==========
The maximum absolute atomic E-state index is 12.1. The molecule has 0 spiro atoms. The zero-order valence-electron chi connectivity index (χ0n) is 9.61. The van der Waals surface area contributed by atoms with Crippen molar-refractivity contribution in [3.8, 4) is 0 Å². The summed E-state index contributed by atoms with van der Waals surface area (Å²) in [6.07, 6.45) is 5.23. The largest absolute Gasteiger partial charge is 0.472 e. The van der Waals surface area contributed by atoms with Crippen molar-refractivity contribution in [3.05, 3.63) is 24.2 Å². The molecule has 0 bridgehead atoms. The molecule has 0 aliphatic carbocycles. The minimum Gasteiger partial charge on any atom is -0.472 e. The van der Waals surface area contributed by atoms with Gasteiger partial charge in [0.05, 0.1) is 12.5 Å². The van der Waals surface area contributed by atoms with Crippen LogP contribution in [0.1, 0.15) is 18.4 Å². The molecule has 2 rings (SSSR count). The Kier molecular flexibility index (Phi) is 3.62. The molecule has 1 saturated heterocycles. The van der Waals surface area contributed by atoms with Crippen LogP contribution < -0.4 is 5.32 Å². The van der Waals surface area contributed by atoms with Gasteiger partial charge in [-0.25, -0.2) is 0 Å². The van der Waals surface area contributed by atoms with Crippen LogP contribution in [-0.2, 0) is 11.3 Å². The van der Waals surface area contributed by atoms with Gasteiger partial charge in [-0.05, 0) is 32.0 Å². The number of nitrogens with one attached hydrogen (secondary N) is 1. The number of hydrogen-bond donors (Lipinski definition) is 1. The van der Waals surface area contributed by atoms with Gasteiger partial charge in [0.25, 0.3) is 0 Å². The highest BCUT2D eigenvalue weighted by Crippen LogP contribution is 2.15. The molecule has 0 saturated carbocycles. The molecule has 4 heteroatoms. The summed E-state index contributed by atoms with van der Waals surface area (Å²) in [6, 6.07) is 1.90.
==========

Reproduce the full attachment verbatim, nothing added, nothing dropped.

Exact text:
The maximum absolute atomic E-state index is 12.1. The molecule has 0 spiro atoms. The zero-order valence-electron chi connectivity index (χ0n) is 9.61. The van der Waals surface area contributed by atoms with Crippen molar-refractivity contribution in [3.8, 4) is 0 Å². The summed E-state index contributed by atoms with van der Waals surface area (Å²) in [6.07, 6.45) is 5.23. The largest absolute Gasteiger partial charge is 0.472 e. The van der Waals surface area contributed by atoms with Crippen molar-refractivity contribution in [3.05, 3.63) is 24.2 Å². The molecule has 0 bridgehead atoms. The molecule has 0 aliphatic carbocycles. The minimum Gasteiger partial charge on any atom is -0.472 e. The van der Waals surface area contributed by atoms with Gasteiger partial charge in [0.05, 0.1) is 12.5 Å². The van der Waals surface area contributed by atoms with Crippen LogP contribution in [0.1, 0.15) is 18.4 Å². The molecule has 2 rings (SSSR count). The Kier molecular flexibility index (Phi) is 3.62. The molecule has 1 saturated heterocycles. The van der Waals surface area contributed by atoms with Crippen LogP contribution < -0.4 is 5.32 Å². The van der Waals surface area contributed by atoms with Gasteiger partial charge in [-0.25, -0.2) is 0 Å². The van der Waals surface area contributed by atoms with Crippen LogP contribution in [-0.2, 0) is 11.3 Å². The van der Waals surface area contributed by atoms with Gasteiger partial charge in [-0.05, 0) is 32.0 Å². The number of nitrogens with one attached hydrogen (secondary N) is 1. The number of hydrogen-bond donors (Lipinski definition) is 1. The van der Waals surface area contributed by atoms with Gasteiger partial charge in [0.25, 0.3) is 0 Å². The highest BCUT2D eigenvalue weighted by Crippen LogP contribution is 2.15. The molecule has 0 saturated carbocycles. The molecule has 4 heteroatoms. The summed E-state index contributed by atoms with van der Waals surface area (Å²) in [6, 6.07) is 1.90.